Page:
fri 19/07/2024

Komsi, BBC Symphony Orchestra, Oramo, Barbican Hall | reviews, news & interviews

Komsi, BBC Symphony Orchestra, Oramo, Barbican Hall

Komsi, BBC Symphony Orchestra, Oramo, Barbican Hall

Charismatic Finnish conductor and soprano sound unusual depths in Sibelius, Bax and Saariaho

Sakari Oramo: taking us to strange and wonderful places in SibeliusHeikki Tuuli and Octavia

With Riccardo Chailly's Leipzig Beethoven series well into its capacious stride, another cycle of symphonies keeping unusual company begins. This one featuring the BBC Symphony Orchestra will take longer and features six conductors, four of them known masters of their subject, chimerical Sibelius.

The only problem last night was that Sakari Oramo, in tandem with his charismatic soprano wife Anu Komsi, took us to such strange and wonderful places in the first concert that I want them both back for the next five.

The format was a BBC Symphony speciality, a four-work programme, which hasn't always emerged so well in practice. This one did. Three-quarters fluid - oceanic, amniotic - before returning to equally mysterious earth for the Sibelius symphony, it had no weak or under-characterised link. The riveting centre of the water music was Komsi: part voice, part instrument or, if you're more fancifully inclined - and it was hard not to be - half human, half element, she must have been the soprano of composer Kaija Saariaho's dreams.

Who else could dematerialise so peculiarly into the fastidious, typically selective fabrics of Saariaho's four songs setting Finnish poet Eino Leino, making it hard sometimes to sense which was singer and which clarinet or tuned percussion? There was more to these vivid poetic responses than Saariaho's usual shifting textures; the visceral heartbeats of the second song provoking haunting rhythms, the orchestral wrappings of the third's supernatural peace taking us to the outer limits of the composer's vision.

Anu KomsiKomsi (pictured right by Maarit Kytöharja) also became Luonnotar, the nature maiden in Sibelius's Tardis-like creation myth, holding the silences, stretching her arms beseechingly, finally - and stunningly - blending into the irradiated string-chord benediction as the egg-specks of the Finnish in-the-beginning legend become the stars in the sky.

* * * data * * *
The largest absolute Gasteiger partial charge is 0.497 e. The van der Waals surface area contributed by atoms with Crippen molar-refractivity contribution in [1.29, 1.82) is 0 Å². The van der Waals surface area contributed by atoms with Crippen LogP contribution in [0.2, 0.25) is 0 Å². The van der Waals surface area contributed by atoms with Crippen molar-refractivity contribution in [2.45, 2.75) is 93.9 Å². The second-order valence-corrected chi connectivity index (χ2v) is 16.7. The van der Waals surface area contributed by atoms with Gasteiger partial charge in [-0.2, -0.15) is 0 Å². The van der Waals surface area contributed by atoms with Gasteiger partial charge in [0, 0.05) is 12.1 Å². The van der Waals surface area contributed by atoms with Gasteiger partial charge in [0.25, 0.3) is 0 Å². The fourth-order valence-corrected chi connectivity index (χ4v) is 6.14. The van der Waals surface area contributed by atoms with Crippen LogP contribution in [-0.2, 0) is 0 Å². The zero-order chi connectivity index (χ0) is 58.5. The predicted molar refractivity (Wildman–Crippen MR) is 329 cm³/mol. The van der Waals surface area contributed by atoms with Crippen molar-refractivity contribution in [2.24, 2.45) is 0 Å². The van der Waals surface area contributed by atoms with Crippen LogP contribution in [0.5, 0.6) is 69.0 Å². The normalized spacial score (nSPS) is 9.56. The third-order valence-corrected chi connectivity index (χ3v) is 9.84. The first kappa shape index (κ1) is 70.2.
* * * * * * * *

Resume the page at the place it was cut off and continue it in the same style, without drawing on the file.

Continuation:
In any other context, the singularity of Luonnotar might have eclipsed its companions. Oramo made an original start with a disciplined but spacious argument for Bax's symphonic poem Tintagel. It can seem to sprawl, but the Finnish conductor held the Sibelian sea swell and magical orchestral perspectives perfectly in balance with the film-fanfare-ish yet impeccably crafted themes. Nothing too brash or noisy here; one only wished that Bax had decided to end with the time-suspending hushed calm that was the most impressive feature of Oramo's layered interpretation.

So, finally, to the beacon of Sibelius's Third, the work in which the cutback of forces and length, as well as the famous conversation Sibelius had at the time with Mahler opposing his notions of the symphony embracing the world, leads one to expect modesty. But these never-still waters run deep with a conductor who understands the necessary inscaping. What could have been a pretty but opaque central intermezzo took on a dynamic glow of mesmerising unpredictability in cross-rhythms, irregular, short-lived melody and gravity-defying structure. Woodwind and brass were unassumingly, organically handsome throughout, but it was the strings who were called upon to go most whole-heartedly with Oramo's interior vision, from the cellos' first gambit sowing the seeds of a bracing journey through to the violas sounding voices through a cloud as Sibelius's trump-card hymn steers the finale in a new and decisive direction.

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